Enforcing Final Orders of Removal in the Face of Civil Disobedience

By Dan Cadman on January 11, 2016

The recent immigration raids, which were leaked in advance for whatever reason (possibly to limit their effectiveness) and that were so much remarked upon, often with hysteria and supercharged rhetoric, have come and gone, at least for the moment, and proved to be as over-hyped as one expected that they might be. Of the thousands of scofflaws with outstanding orders of removal who might have been taken into custody, only about 350 were targeted, of whom only 121 persons were arrested.

Yet nothing this administration does that on the surface appears to be enforcement-related is really as it seems. No sooner had these aliens been picked up than the Board of Immigration Appeals ordered several released, leaving one to ponder why the Board waited until after the "raids" to act. If the members of the appellate tribunal believed there was something improper or inadequate in the hearings held by immigration judges that led to the final orders, why did they not stay them in the first place?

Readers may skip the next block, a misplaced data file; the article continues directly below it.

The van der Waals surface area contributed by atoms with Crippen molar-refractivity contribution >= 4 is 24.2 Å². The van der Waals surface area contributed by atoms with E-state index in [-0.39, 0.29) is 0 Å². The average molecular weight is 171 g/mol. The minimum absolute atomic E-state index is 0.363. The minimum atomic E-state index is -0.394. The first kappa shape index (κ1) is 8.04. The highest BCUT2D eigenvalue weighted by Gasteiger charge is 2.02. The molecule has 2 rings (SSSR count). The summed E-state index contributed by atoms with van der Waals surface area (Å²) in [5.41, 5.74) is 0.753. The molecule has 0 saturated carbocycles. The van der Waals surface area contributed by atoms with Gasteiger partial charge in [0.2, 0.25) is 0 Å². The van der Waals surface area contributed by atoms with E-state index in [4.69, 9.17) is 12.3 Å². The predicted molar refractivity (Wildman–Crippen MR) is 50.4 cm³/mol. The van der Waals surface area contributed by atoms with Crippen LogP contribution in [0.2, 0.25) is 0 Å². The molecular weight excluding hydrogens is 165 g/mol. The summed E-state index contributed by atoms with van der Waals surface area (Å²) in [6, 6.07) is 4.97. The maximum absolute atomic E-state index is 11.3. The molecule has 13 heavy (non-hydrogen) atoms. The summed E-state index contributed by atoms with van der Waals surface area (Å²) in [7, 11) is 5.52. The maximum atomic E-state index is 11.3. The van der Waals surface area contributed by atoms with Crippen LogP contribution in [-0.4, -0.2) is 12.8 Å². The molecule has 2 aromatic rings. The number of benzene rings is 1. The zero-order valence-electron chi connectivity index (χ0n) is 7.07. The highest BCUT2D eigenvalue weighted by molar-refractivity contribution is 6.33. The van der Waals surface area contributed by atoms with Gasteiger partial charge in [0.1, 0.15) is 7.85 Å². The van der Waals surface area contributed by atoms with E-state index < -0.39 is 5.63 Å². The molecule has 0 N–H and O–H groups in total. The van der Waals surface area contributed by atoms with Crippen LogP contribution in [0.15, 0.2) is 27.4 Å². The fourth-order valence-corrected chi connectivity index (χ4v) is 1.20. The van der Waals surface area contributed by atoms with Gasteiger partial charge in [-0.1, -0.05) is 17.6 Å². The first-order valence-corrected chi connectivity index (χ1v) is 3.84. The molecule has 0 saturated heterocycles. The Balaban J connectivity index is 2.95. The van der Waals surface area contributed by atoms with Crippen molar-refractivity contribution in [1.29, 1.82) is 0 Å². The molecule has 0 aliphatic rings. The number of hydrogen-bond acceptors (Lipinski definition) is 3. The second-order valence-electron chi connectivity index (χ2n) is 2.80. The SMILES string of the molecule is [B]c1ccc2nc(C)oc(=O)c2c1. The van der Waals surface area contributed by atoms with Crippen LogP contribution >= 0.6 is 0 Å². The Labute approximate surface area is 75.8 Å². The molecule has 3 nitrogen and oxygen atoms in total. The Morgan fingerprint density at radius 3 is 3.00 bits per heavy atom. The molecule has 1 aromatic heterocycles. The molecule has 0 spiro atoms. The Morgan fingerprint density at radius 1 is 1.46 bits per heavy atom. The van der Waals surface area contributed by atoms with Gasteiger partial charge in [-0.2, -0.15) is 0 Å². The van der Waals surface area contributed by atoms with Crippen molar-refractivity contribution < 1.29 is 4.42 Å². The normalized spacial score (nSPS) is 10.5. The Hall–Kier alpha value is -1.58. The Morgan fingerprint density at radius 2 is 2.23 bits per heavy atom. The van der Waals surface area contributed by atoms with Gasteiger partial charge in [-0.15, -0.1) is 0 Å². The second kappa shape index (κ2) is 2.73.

It has been reported in some quarters that at least a portion of the stays were granted because the aliens' new lawyers convinced the BIA that they should get another bite at the appeals apple due to ineffective assistance from their former lawyers because they didn't file appeals. Examined dispassionately, this defies logic. Sometimes the essence of being a wise counsel is in knowing when not to appeal because there is no leg left to stand on. In fact, one of the bases of disciplining or disbarring lawyers from practicing before the immigration courts and the BIA is for filing frivolous, meritless appeals. (See 8 CFR 1003.102(j).) If this reason for granting the stays is true, then the BIA has turned itself into a caricature of an administrative appellate board and made a mockery of its own rules.